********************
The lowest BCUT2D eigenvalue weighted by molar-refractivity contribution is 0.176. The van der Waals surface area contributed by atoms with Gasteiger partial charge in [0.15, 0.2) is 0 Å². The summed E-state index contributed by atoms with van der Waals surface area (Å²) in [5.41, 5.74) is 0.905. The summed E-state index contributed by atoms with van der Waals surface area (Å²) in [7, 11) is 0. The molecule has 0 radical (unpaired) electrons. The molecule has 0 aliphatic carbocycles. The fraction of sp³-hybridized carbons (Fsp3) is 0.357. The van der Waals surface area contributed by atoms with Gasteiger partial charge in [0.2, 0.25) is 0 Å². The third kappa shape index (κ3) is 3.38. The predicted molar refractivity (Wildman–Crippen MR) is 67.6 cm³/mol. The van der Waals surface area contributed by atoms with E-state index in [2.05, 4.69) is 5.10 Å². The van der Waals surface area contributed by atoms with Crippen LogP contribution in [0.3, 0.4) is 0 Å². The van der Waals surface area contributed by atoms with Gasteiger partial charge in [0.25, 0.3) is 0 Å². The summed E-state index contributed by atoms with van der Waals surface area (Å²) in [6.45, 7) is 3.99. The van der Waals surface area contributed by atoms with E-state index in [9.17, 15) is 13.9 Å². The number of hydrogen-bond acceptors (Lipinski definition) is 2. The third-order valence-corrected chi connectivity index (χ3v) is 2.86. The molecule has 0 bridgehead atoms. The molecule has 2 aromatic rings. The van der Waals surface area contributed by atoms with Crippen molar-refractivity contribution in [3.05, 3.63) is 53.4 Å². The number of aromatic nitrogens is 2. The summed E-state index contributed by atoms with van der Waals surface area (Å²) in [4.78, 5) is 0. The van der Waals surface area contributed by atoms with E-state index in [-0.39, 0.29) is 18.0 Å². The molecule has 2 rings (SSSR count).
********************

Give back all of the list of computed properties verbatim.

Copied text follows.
The lowest BCUT2D eigenvalue weighted by molar-refractivity contribution is 0.176. The van der Waals surface area contributed by atoms with Gasteiger partial charge in [0.15, 0.2) is 0 Å². The summed E-state index contributed by atoms with van der Waals surface area (Å²) in [5.41, 5.74) is 0.905. The summed E-state index contributed by atoms with van der Waals surface area (Å²) in [7, 11) is 0. The molecule has 0 radical (unpaired) electrons. The molecule has 0 aliphatic carbocycles. The fraction of sp³-hybridized carbons (Fsp3) is 0.357. The van der Waals surface area contributed by atoms with Gasteiger partial charge in [0.2, 0.25) is 0 Å². The third kappa shape index (κ3) is 3.38. The predicted molar refractivity (Wildman–Crippen MR) is 67.6 cm³/mol. The van der Waals surface area contributed by atoms with E-state index in [2.05, 4.69) is 5.10 Å². The van der Waals surface area contributed by atoms with Crippen LogP contribution in [0.3, 0.4) is 0 Å². The van der Waals surface area contributed by atoms with Gasteiger partial charge in [0.25, 0.3) is 0 Å². The summed E-state index contributed by atoms with van der Waals surface area (Å²) in [6.45, 7) is 3.99. The van der Waals surface area contributed by atoms with E-state index in [9.17, 15) is 13.9 Å². The number of hydrogen-bond acceptors (Lipinski definition) is 2. The third-order valence-corrected chi connectivity index (χ3v) is 2.86. The molecule has 0 bridgehead atoms. The molecule has 2 aromatic rings. The van der Waals surface area contributed by atoms with Crippen molar-refractivity contribution in [3.05, 3.63) is 53.4 Å². The number of aromatic nitrogens is 2. The summed E-state index contributed by atoms with van der Waals surface area (Å²) in [4.78, 5) is 0. The van der Waals surface area contributed by atoms with E-state index in [-0.39, 0.29) is 18.0 Å². The molecule has 2 rings (SSSR count).